Herald Sun Newspaper (Australia)
July 9, 1998

Added July 12, 1998

Toriphile Marki informs us that an article called "Shock and bull TORI" in the July 9, 1998 issue of the Herald Sun newspaper mentions at the end that "Tori will tour Australia early next year." At the time of this posting that statement has not been officially confirmed. The article is a single page spread including a large photo of Tori (from one of the authorized biographies). The article was in the music section of the paper called "Hit" on page 37. On the actual front page of the newspaper there is a small picture of Tori with the caption, "Shock Tactics". The entire article is below:

"Shock and bull TORI"
What you see is not what you get with outspoken pop princess Tori Amos. Cameron Adams investigates.

Tori Amos is no longer lonely. A solo artist-with-a-piano no more, she's on another endless tour of a minimum of 200 dates to promote her latest album FTCGH, which sees Amos fleshing out her ideas with other musicians.

"I'm not such an egomaniac any more, I really understand it takes a team" says Amos. "I get a little lonely at my piano. If you stay there...well, if you stay there they will devour you."

She's talking about her critics and her fans. Tori Amos fans are not so much devout as borderline obsessive.

She's one of the most worshipped artists on the internet. Hundreds of sites are dedicated to her every move.

Amos fans have e-mail debates during which they discuss everything from what they think of her working with a band as opposed to still being solo to her hair color and whether her navel lint would be red.

There's even a site called 'The Church of Tori' which only half-jokingly talks of her work with biblical seriousness.

Then there are other sites happy to detail every foodstuff she has sung about.

But Amos isn't concerned. She remains blissfully ignorant of what she's provoked.

"I don't have a computer. I have no idea what goes on there" she says.

Several million record sales since her breakthrough album 'Little Earthquakes' have enabled her to buy some rural properties, including a country retreat in England and a house outside Miami.

After a false start to her career with 1988's 'Y Kant Tori Read', a diet-metal disaster, 'Little Earthquakes', with its stark piano sounds and confronting lyrics ('Me and a Gun' was about her rape some years earlier) earned Amos immediate attention - and immediate comparisons to Kate Bush.

'Under the Pink', in 1994, had pop hits (Cornflake Girl, God), with Amos touring non-stop, something the stage-shy Kate Bush never managed. 'Boys for Pele', in 1996, was repackaged to feature the 'Armand Van Helden' dance mix of 'Professional Widow', a British number one single.

Amos, who once joked her best skill was "being kooky for the UK press", is more economical with her quotes:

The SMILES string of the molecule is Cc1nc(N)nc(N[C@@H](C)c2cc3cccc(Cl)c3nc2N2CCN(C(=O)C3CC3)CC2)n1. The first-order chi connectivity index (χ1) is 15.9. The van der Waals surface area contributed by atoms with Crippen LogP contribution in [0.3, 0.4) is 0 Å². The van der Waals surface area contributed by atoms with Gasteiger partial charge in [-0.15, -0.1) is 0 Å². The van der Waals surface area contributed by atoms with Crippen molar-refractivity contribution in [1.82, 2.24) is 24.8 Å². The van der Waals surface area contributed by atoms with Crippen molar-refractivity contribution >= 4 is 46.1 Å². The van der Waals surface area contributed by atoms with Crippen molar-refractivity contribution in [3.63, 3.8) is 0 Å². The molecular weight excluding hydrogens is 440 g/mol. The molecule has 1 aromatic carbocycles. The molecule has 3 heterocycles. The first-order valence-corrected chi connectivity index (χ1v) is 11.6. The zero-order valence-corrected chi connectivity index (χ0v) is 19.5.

Asking Amos about her fans raises her defenses.

"The letter are different from the Net, usually (from) people that want some kind of psychiatric help, really personal stuff".

"People that are survivors of incest or some kind of abuse. It's not just women, you'd be shocked to realize how many men have had some kind of experience."

Sales of FTCGH would indicate your appeal is broadening.

"It depends if people's tastes are opening up. I think that if you're an idiot you shouldn't buy my records. If you're an idiot, f... off.

"If you're not, you might not even like what I do, but if you're an idiot, don't even go there. I'm not a sheila, I'll f..king tear your ass out. I've spent time with Australian men.

"Some say to me, 'Tori, I kind of like your music, but...' and I just look at them and go 'I'll kill you if you cross my line'. I like Australians, they understand something which is that I'm a very, very, very independent woman.

"Cross my line and I'll pull your jugular out. A lot of Australian men love that, they respect that, they know where they stand".

Your lyrics, especially on this album, are very direct. You talk about your miscarriage, that's even discussed in the bio for this record. Some would be reluctant to talk about something so personal...

"That's some people."

Do you see yourself as providing honesty where others don't?

"It's not about other people"

Is anything off-limits or private for you?

"There are a lot of things I keep private."

Some critics have claimed you're using your personal hardships as a marketing tool. How do you deal with that?

"F... them. If they lose a baby, then they can call me. That's my experience. I always write about my experiences, whether it's rape or losing a baby... or picnics, falling in love with women that are gorgeous, falling in love with men that are gorgeous.

"It's all a part of it. It's all a marketing tool if you want to go there. If those people are going to come after me, well, let them lose a baby and write a poem, write anything about it and I'll f..king crucify them."

Do you realize you're seen as good copy by journalists?

"Courtney Love gives good copy."

Seeing as you um,mentioned Courtney Love, there's talk that you wrote Professional Widow' about her. Is that true?

"There's a lot of talk about her. One of my best friends is close with her. I would never dishonor that."

note: and then in small bold it says: From the Choirgirl Hotel (Warner) out now. Tori will tour Australia early next year.

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